The Washington Post leads with, and the LAT and NYT front, Turkey's election, in which voters overwhelmingly kicked out the ruling party—it didn't even get 10 percent of the vote—and elected a reformist party led by an Islamic moderate. The New York Times leads with an overview of the coming congressional elections andsays that Republicans will probably keep control of the House and maybe even gain a few seats. USA Today leads with a poll suggesting that, overall, voters may be leaning more toward Republicans than Democrats. The Los Angeles Times' lead tries to put a new hook on a story that's almost become an evergreen: Despite the White House's continuing assertions to the contrary, Saddam and al-Qaida aren't known to be linked, at least that's what European intel sources told the LAT. Even officials from the U.S.'s best buddy, Britain, say they haven't found any links.
Everybody struggles a bit to contextualize the Turkish elections. On the one hand, the winning party, the AKP, used to be part of a broad religious party, and AKP's leader, Recep Tayyip Erdogan, was jailed in 1999 for having written militant poetry—if there is such a thing. He once wrote, "Minarets are our bayonets. ... Mosques are our barracks." (Erdogan served time in the slammer for that and thus isn't allowed to serve as prime minister; his party will need to pick a replacement.) On the other hand, the AKP ran on a pro-Western platform and has promised separation of mosque and state. "We see secularism as the guarantee of all the faiths," said Erdogan, who explained that his party's first priority will be to get Turkey into the European Union. Given all this, the Post's early-edition headline seemed off-key: "TURKS VOTE FOR PARTY ROOTED IN ISLAM: Nation's Secular Rule May Be Challenged." The final edition does a better, though not perfect, job: "PARTY TIED TO ISLAM WINS BIG IN TURKEY: Key Ally of U.S. Has Long Secular Tradition."
The papers all say that the AKP won not because it's a religious party but because it's viewed as competent and not corrupt and not the same guys who oversaw the tanking of Turkey's economy. Last year, the country's economy shrank 9 percent.Meanwhile, everybody notes that Turkey's military, which has made a habit of keeping Islamic parties out of power, wasn't thrilled with the electoral outcome.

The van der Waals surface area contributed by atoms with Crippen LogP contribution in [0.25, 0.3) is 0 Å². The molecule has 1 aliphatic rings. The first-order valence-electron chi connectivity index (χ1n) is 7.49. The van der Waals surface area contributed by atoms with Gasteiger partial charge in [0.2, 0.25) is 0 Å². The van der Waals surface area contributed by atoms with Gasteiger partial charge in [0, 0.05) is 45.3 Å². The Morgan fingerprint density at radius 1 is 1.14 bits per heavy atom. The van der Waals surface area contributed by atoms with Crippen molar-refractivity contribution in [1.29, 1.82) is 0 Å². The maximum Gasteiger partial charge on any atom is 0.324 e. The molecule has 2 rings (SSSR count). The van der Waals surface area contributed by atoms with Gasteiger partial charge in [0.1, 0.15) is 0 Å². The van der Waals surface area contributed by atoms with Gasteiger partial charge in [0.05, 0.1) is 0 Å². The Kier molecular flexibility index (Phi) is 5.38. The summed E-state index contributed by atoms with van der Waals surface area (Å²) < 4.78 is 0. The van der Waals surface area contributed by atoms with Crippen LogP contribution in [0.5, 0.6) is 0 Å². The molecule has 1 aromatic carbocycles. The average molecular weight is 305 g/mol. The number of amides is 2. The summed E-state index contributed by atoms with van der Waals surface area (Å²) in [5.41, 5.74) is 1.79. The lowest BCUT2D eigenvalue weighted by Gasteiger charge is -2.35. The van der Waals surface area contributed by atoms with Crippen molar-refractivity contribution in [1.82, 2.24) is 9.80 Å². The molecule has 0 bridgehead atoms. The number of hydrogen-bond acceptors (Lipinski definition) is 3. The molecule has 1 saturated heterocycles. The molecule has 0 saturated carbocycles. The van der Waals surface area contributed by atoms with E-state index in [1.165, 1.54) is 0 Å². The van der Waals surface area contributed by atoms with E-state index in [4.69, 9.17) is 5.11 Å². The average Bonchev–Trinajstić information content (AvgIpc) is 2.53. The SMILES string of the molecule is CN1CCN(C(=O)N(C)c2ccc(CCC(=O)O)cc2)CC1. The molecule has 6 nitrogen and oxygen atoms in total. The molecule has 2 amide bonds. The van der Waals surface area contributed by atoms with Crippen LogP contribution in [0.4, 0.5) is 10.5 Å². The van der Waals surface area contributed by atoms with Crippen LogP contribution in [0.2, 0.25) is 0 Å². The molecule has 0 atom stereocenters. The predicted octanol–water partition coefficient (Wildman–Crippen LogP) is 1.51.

The NYTimes' lead spends a good amount of space detailing how Republicans might keep control of the House and pondering by what margin it may do so. Lost amid the numbers games, the article's 24th paragraph notes: "Neither a modest Republican increase nor Democratic gains that fall short of control will have much effect on legislation in the House."
USAT's lead emphasizes that voters' apparent swing toward Republicans is a recent change. When "likely voters" were asked which party's local congressional candidate they would vote for if elections were held today, 51 percent said Republicans, 45 percent said Democrats. That's a nine-point shift from just two weeks ago, when Dems led Republicans by 49 percent to 46 percent. But don't read too much into that. Other recent polls have asked the same question and have gotten different answers. In fact, a piece inside the WP says that according to a new Pew poll—that asked the same question that USAT's poll did—the election is still a statistical dead heat: 46 percent of likely voters said they'll go for a Democrat, 44 percent for a Republican. The Post also points out that such so-called generic polls are really a rough tool and aren't very useful when you have a few deciding races that are still close.
The Wall Street Journal points out that the pharmaceutical industry has launched a pre-election advertising blitz, at least $16 million, to help Republicans gain control of Congress.
A front-page piece in the Post looks at Georgia's snazzy new voting system, the most advanced in the country. Every polling place has been equipped with laptop-looking touch-screen devices that will, theoretically, make it easier to vote and eliminate counting issues. Of course, even if the devices work flawlessly, forcing every Georgian to be an early-adopter has its risks. "People are going to play with the machines," said one engineer, "and voting time is going to be increased. It's a new toy."
The NYT off-leads former Israeli Prime Minister Benjamin Netanyahu's offer to accept the role of foreign minister if Prime Minister Ariel Sharon agrees to call for new elections soon. In any new election, Netanyahu, who is to the right of the right-wing Sharon, is expected to challenge Sharon. Meanwhile, Sharon is still negotiating with a number of far-right parties to help him form a new government coalition.
The LAT, alone among the papers, fronts news that Saudi Arabia's foreign minister said yesterday that his country won't allow the U.S. to use Saudi bases or have fly-over rights for any invasion of Iraq, even if the invasion is sanctioned by the U.N. The U.S. does have other basing options, namely in Qatar.
The LAT notices a new study that found that people with severe back pain felt 3 times worse when their spouses were in the room and tried to soothe them. It's not that the sufferers hated their loved ones, it's that—as many people who have seen a small child trip have suspected—humans feel more pain when others take notice. Or, as one researcher put it, "The solicitous spouse has become a cue for a more intense pain experience."